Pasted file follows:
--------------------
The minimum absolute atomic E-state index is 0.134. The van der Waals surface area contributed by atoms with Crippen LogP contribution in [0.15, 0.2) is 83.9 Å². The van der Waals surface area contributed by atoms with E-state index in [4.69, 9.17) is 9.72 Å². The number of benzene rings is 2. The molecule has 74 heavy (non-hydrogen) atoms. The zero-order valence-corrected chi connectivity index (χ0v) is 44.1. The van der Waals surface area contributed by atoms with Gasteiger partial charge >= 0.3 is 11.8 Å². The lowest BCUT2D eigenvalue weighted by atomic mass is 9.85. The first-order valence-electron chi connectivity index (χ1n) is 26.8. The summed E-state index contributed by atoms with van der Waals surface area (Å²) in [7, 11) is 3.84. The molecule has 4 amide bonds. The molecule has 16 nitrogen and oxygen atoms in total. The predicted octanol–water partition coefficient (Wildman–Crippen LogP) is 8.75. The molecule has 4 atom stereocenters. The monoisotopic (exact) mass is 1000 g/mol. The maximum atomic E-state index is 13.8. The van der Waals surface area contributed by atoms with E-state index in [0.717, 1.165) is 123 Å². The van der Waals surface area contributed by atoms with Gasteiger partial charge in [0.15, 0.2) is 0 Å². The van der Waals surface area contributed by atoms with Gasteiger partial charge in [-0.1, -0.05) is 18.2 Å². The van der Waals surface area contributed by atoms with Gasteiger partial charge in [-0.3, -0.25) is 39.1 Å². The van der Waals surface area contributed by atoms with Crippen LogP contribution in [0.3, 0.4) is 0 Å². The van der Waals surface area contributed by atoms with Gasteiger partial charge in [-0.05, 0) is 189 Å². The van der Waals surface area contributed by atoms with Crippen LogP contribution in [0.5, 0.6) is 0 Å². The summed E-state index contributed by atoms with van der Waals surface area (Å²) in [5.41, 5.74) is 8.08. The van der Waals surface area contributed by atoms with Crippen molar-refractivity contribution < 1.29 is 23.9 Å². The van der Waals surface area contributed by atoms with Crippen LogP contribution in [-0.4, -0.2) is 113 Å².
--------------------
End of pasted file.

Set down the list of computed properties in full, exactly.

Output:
The minimum absolute atomic E-state index is 0.134. The van der Waals surface area contributed by atoms with Crippen LogP contribution in [0.15, 0.2) is 83.9 Å². The van der Waals surface area contributed by atoms with E-state index in [4.69, 9.17) is 9.72 Å². The number of benzene rings is 2. The molecule has 74 heavy (non-hydrogen) atoms. The zero-order valence-corrected chi connectivity index (χ0v) is 44.1. The van der Waals surface area contributed by atoms with Gasteiger partial charge >= 0.3 is 11.8 Å². The lowest BCUT2D eigenvalue weighted by atomic mass is 9.85. The first-order valence-electron chi connectivity index (χ1n) is 26.8. The summed E-state index contributed by atoms with van der Waals surface area (Å²) in [7, 11) is 3.84. The molecule has 4 amide bonds. The molecule has 16 nitrogen and oxygen atoms in total. The predicted octanol–water partition coefficient (Wildman–Crippen LogP) is 8.75. The molecule has 4 atom stereocenters. The monoisotopic (exact) mass is 1000 g/mol. The maximum atomic E-state index is 13.8. The van der Waals surface area contributed by atoms with E-state index in [0.717, 1.165) is 123 Å². The van der Waals surface area contributed by atoms with Gasteiger partial charge in [0.15, 0.2) is 0 Å². The van der Waals surface area contributed by atoms with Gasteiger partial charge in [-0.1, -0.05) is 18.2 Å². The van der Waals surface area contributed by atoms with Gasteiger partial charge in [-0.3, -0.25) is 39.1 Å². The van der Waals surface area contributed by atoms with Crippen LogP contribution in [0.3, 0.4) is 0 Å². The van der Waals surface area contributed by atoms with Gasteiger partial charge in [-0.05, 0) is 189 Å². The van der Waals surface area contributed by atoms with Crippen LogP contribution in [0.5, 0.6) is 0 Å². The summed E-state index contributed by atoms with van der Waals surface area (Å²) in [5.41, 5.74) is 8.08. The van der Waals surface area contributed by atoms with Crippen molar-refractivity contribution < 1.29 is 23.9 Å². The van der Waals surface area contributed by atoms with Crippen LogP contribution in [-0.4, -0.2) is 113 Å².